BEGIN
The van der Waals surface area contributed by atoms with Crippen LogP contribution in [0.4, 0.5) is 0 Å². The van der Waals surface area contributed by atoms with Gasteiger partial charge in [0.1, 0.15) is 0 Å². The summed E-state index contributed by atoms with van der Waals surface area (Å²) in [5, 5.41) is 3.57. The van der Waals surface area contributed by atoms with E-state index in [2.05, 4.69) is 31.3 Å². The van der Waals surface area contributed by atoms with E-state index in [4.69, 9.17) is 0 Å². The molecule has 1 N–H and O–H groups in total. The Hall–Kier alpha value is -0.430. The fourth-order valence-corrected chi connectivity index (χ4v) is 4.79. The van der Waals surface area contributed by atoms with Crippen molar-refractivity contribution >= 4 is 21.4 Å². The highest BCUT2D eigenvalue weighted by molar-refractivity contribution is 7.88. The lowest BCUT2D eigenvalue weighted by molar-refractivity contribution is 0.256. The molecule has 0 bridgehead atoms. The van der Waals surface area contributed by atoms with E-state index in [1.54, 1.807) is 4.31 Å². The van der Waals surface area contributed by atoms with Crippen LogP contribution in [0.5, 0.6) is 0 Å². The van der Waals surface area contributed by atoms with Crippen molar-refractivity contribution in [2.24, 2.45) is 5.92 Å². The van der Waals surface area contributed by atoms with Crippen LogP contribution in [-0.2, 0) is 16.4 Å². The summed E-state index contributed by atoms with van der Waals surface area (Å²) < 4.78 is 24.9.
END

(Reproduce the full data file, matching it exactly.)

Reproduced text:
The van der Waals surface area contributed by atoms with Crippen LogP contribution in [0.4, 0.5) is 0 Å². The van der Waals surface area contributed by atoms with Gasteiger partial charge in [0.1, 0.15) is 0 Å². The summed E-state index contributed by atoms with van der Waals surface area (Å²) in [5, 5.41) is 3.57. The van der Waals surface area contributed by atoms with E-state index in [2.05, 4.69) is 31.3 Å². The van der Waals surface area contributed by atoms with E-state index in [4.69, 9.17) is 0 Å². The molecule has 1 N–H and O–H groups in total. The Hall–Kier alpha value is -0.430. The fourth-order valence-corrected chi connectivity index (χ4v) is 4.79. The van der Waals surface area contributed by atoms with Crippen molar-refractivity contribution >= 4 is 21.4 Å². The highest BCUT2D eigenvalue weighted by molar-refractivity contribution is 7.88. The lowest BCUT2D eigenvalue weighted by molar-refractivity contribution is 0.256. The molecule has 0 bridgehead atoms. The van der Waals surface area contributed by atoms with E-state index in [1.54, 1.807) is 4.31 Å². The van der Waals surface area contributed by atoms with Crippen LogP contribution in [0.5, 0.6) is 0 Å². The van der Waals surface area contributed by atoms with Crippen molar-refractivity contribution in [2.24, 2.45) is 5.92 Å². The van der Waals surface area contributed by atoms with Crippen LogP contribution in [-0.2, 0) is 16.4 Å². The summed E-state index contributed by atoms with van der Waals surface area (Å²) < 4.78 is 24.9.